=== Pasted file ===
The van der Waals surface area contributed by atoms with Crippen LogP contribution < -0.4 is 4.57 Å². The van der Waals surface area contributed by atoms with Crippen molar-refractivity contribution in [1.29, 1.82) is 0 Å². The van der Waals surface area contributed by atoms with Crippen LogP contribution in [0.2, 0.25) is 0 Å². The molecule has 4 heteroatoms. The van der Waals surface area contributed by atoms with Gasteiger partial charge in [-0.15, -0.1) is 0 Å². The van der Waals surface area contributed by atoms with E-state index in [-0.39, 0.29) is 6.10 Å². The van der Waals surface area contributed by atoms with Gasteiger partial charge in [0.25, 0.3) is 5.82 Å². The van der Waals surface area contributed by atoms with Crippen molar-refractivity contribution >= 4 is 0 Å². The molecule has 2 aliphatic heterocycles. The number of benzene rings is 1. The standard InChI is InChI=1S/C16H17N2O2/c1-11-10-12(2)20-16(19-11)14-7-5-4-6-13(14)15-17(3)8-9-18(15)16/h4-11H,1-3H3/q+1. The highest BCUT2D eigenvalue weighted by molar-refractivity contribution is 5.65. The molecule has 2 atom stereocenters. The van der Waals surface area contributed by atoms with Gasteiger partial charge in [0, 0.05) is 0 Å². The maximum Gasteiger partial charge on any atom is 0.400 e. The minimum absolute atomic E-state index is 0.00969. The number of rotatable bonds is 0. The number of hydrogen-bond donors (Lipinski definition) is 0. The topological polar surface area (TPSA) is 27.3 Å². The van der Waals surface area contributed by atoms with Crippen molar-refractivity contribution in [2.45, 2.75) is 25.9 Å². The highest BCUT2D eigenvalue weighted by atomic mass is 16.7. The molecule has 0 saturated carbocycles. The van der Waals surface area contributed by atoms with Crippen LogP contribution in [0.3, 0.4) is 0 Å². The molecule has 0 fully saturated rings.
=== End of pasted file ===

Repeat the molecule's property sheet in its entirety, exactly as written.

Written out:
The van der Waals surface area contributed by atoms with Crippen LogP contribution < -0.4 is 4.57 Å². The van der Waals surface area contributed by atoms with Crippen molar-refractivity contribution in [1.29, 1.82) is 0 Å². The van der Waals surface area contributed by atoms with Crippen LogP contribution in [0.2, 0.25) is 0 Å². The molecule has 4 heteroatoms. The van der Waals surface area contributed by atoms with Gasteiger partial charge in [-0.15, -0.1) is 0 Å². The van der Waals surface area contributed by atoms with E-state index in [-0.39, 0.29) is 6.10 Å². The van der Waals surface area contributed by atoms with Gasteiger partial charge in [0.25, 0.3) is 5.82 Å². The van der Waals surface area contributed by atoms with Crippen molar-refractivity contribution >= 4 is 0 Å². The molecule has 2 aliphatic heterocycles. The number of benzene rings is 1. The standard InChI is InChI=1S/C16H17N2O2/c1-11-10-12(2)20-16(19-11)14-7-5-4-6-13(14)15-17(3)8-9-18(15)16/h4-11H,1-3H3/q+1. The highest BCUT2D eigenvalue weighted by molar-refractivity contribution is 5.65. The molecule has 2 atom stereocenters. The van der Waals surface area contributed by atoms with Gasteiger partial charge in [0, 0.05) is 0 Å². The maximum Gasteiger partial charge on any atom is 0.400 e. The minimum absolute atomic E-state index is 0.00969. The number of rotatable bonds is 0. The number of hydrogen-bond donors (Lipinski definition) is 0. The topological polar surface area (TPSA) is 27.3 Å². The van der Waals surface area contributed by atoms with Crippen molar-refractivity contribution in [2.45, 2.75) is 25.9 Å². The highest BCUT2D eigenvalue weighted by atomic mass is 16.7. The molecule has 0 saturated carbocycles. The van der Waals surface area contributed by atoms with Crippen LogP contribution in [0.3, 0.4) is 0 Å². The molecule has 0 fully saturated rings.